Image source: https://www.flickr.com/photos/eifl/27074125810

This also applies to the procurement and retention of good teachers at all schools. Some regions have a smaller budget and cannot pay the teachers the rates they expect, and thus resulting in fewer quality teachers and impoverished, ill-equipped schools.

6. Availability of books at a reasonable cost (and to print them in-country)
A majority of education books are imported from other countries. There are import restriction on many books and this makes it not only expensive, but also cumbersome to procure the appropriate studying materials for the students.

The next 2 issues are similar and interconnected:

7. There is a call for concessions for educational institutions to be able to import educational nooks and materials without impediment or excessive taxes and tariffs.

8. As well, local publishers and publishing businesses should be able to import the paper and book binding equipment at a reasonable cost, free of duties and tariffs.

The frequent changes to the book contents also presents challenges for schools lacking the funds to update their supplies on a regular basis. A more regulated, organized versioning solution must be developed to ensure all student have access to the most current and relevant learning materials at a reasonable cost.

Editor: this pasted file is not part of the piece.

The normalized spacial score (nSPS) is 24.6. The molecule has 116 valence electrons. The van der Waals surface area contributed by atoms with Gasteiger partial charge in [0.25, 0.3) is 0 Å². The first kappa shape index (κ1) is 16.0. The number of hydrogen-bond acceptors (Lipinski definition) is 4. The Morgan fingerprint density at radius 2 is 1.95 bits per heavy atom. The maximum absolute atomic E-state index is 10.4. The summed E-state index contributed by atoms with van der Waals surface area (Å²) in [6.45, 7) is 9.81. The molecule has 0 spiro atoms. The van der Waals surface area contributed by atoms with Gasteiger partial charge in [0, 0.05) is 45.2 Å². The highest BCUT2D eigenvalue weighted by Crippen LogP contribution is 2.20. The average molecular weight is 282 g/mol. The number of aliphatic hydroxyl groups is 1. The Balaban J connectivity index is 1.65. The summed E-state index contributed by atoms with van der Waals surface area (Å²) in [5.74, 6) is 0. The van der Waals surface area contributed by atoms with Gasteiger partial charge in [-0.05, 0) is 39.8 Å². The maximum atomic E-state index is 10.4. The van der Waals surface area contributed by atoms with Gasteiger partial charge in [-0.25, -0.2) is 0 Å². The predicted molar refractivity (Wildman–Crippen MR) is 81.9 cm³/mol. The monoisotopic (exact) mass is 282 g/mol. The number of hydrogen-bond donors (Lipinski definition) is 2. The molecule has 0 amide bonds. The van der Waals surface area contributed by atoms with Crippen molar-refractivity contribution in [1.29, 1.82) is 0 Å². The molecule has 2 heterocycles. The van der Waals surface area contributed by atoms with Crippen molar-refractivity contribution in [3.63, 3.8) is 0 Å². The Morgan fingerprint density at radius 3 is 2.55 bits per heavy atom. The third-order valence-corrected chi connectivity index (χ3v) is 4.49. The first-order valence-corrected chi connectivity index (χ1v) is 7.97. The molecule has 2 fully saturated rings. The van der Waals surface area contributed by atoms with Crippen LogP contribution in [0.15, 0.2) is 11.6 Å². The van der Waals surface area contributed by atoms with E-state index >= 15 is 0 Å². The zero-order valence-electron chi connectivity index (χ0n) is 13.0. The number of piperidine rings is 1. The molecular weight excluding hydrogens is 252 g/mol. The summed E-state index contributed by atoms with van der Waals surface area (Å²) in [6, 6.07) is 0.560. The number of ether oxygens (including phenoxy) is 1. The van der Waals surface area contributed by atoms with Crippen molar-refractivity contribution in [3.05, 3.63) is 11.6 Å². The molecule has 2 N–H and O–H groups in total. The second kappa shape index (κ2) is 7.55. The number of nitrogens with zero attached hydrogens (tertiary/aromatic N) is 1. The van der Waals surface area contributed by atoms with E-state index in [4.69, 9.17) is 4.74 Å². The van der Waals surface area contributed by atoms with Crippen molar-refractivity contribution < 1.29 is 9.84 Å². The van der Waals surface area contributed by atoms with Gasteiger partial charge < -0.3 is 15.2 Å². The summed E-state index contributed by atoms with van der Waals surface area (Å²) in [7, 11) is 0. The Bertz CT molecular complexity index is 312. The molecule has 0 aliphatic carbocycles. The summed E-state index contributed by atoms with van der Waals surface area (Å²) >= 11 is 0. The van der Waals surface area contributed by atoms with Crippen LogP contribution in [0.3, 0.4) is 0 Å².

Image source: https://pixabay.com/en/books-student-study-education-1012088/

9. Educate girls as aggressively as you do the boys. There is a huge gender gap in the Ghana education system. Little data is available to answer the question, “Why aren’t the girls encouraged to go to school?’

Even though it does happening the urban areas, it is more prevalent in the rural areas. Girls are not encouraged to complete their education and are often left illiterate and unable to tend to their own affairs as adults.

International programs are bringing attention to this problem not only in Ghana, but also in many countries around the world. “Because I am a Girl” is making major inroads in the more remote regions, bringing to light the fact that women in any community are the gluye that holds it together. The smarter and more educated the women are in a village, the more successful it will be.

As per Yen.com.gh educators in Ghana are addressing this issue, albeit slowly.

10. Major commitment to a fair and quality education for all people.
The government and its education advisors must step up and commit to a robust and high quality education system. It must reach all people of all economic situations and of all genders. This also includes ensuring as many youth as possible reach a tertiary education level or at least have the opportunity available to them, should they wish to pursue it.

Ghana is country of great wealth; not only in its industries, but also in its people and its youth. Invest in them and they will invest in Ghana.